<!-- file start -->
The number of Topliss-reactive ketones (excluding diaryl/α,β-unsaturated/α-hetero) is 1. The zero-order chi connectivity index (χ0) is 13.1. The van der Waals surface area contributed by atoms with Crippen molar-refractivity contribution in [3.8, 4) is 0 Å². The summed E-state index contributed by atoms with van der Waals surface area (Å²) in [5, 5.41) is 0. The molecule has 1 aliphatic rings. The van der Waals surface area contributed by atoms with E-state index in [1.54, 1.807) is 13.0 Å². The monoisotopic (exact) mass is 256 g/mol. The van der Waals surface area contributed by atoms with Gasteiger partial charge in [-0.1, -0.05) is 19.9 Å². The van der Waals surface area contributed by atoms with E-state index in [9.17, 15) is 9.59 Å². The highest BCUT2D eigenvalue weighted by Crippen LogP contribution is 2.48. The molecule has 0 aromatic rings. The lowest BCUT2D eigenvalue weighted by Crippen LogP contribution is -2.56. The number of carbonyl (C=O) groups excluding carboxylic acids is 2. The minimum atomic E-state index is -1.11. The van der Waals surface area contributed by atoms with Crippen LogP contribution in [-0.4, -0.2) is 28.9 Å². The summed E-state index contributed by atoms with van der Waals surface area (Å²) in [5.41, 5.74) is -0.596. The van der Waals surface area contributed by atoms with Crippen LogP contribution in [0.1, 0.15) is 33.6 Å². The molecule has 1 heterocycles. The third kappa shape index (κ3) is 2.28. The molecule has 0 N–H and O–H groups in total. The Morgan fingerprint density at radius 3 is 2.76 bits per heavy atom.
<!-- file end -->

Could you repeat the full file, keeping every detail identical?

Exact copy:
The number of Topliss-reactive ketones (excluding diaryl/α,β-unsaturated/α-hetero) is 1. The zero-order chi connectivity index (χ0) is 13.1. The van der Waals surface area contributed by atoms with Crippen molar-refractivity contribution in [3.8, 4) is 0 Å². The summed E-state index contributed by atoms with van der Waals surface area (Å²) in [5, 5.41) is 0. The molecule has 1 aliphatic rings. The van der Waals surface area contributed by atoms with E-state index in [1.54, 1.807) is 13.0 Å². The monoisotopic (exact) mass is 256 g/mol. The van der Waals surface area contributed by atoms with Gasteiger partial charge in [-0.1, -0.05) is 19.9 Å². The van der Waals surface area contributed by atoms with E-state index in [9.17, 15) is 9.59 Å². The highest BCUT2D eigenvalue weighted by Crippen LogP contribution is 2.48. The molecule has 0 aromatic rings. The lowest BCUT2D eigenvalue weighted by Crippen LogP contribution is -2.56. The number of carbonyl (C=O) groups excluding carboxylic acids is 2. The minimum atomic E-state index is -1.11. The van der Waals surface area contributed by atoms with Crippen LogP contribution in [-0.4, -0.2) is 28.9 Å². The summed E-state index contributed by atoms with van der Waals surface area (Å²) in [5.41, 5.74) is -0.596. The van der Waals surface area contributed by atoms with Crippen LogP contribution in [0.1, 0.15) is 33.6 Å². The molecule has 1 heterocycles. The third kappa shape index (κ3) is 2.28. The molecule has 0 N–H and O–H groups in total. The Morgan fingerprint density at radius 3 is 2.76 bits per heavy atom.